Photo courtesy of Jodi Vongvanij
One world, many religions.
And worship looks different for each one of them
Religions are complex.
They have traditions, symbols, narratives and sacred histories that give them meaning. They shape ethics, values and lifestyles. They divide and unite us.
“All the major traditions have resources that call us to treat other people as we want to be treated, to love and look out for the well-being of people that are in communities that are different than ours,” said John Barton, religion professor and director for the Center for Faith and Learning.
For Pepperdine students of various faiths, this is what worship looks like.
Photo courtesy of Swati Reddy
Raised in an Indian household, culture and religion were tightly bound for senior Swati Reddy.
“For me growing up, we did certain things in our culture because of our religion, so the two always came together,” Reddy said.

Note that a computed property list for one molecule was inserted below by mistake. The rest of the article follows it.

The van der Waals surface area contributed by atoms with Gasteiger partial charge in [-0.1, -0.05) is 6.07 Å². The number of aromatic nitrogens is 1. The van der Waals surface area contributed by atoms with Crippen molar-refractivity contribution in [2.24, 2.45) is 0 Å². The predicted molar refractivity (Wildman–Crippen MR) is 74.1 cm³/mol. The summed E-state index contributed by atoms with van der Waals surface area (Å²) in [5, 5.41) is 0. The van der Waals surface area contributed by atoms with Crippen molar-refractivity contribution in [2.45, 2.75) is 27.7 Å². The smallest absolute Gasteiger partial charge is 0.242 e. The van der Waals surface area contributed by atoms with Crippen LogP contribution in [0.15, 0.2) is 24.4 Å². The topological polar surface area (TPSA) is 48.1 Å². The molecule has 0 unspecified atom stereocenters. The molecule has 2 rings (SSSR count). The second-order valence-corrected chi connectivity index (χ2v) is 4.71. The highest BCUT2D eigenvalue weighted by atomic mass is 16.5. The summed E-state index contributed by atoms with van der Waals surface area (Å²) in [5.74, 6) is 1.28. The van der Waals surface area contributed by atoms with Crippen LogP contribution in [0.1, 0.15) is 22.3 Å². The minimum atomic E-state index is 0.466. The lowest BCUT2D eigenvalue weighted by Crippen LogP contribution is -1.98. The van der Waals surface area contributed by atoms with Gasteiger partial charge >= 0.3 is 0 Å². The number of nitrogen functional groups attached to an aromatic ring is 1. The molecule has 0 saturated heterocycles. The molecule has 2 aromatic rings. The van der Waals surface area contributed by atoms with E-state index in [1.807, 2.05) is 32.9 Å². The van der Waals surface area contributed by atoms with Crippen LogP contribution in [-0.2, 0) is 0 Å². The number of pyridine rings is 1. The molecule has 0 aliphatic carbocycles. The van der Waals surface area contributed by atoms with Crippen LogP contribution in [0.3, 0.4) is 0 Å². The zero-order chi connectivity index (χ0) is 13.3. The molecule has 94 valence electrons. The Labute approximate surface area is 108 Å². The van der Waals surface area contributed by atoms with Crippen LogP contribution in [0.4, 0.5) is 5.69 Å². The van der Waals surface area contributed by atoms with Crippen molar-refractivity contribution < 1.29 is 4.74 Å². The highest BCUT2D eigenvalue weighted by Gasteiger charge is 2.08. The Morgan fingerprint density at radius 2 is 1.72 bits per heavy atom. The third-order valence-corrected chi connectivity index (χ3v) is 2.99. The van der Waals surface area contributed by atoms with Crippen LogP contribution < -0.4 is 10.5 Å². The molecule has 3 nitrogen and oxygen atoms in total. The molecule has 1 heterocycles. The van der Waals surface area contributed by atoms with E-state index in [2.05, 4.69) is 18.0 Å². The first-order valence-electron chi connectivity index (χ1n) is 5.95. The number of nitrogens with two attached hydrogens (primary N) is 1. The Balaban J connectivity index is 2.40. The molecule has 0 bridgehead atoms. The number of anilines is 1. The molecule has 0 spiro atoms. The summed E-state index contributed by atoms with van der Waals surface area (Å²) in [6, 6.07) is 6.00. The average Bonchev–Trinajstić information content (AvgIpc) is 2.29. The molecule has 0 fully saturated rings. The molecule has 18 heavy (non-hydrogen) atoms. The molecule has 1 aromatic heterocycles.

Hindus believe in infinite manifestations of God and their worship is less formal than in other religions, Reddy said.
“Praying usually is not really that intense,” Reddy said. “You pray whenever, wherever you are. Usually at home, we have pictures or idols. But even here at Pepperdine, I just pray in my bed. Obviously in the temple it’s different. There’s actually a priest there and they do rituals and stuff.”
Hinduism also includes many different annual celebrations. Reddy’s favorite holiday is Diwali, the festival of lights, because it coincides with her favorite childhood story.
“Diwali comes from the story of Lord Rama and it’s the day he saved the goddess from the evil demon,” Reddy said. “It’s a really elaborate story and you’re always learning it when you’re a kid.”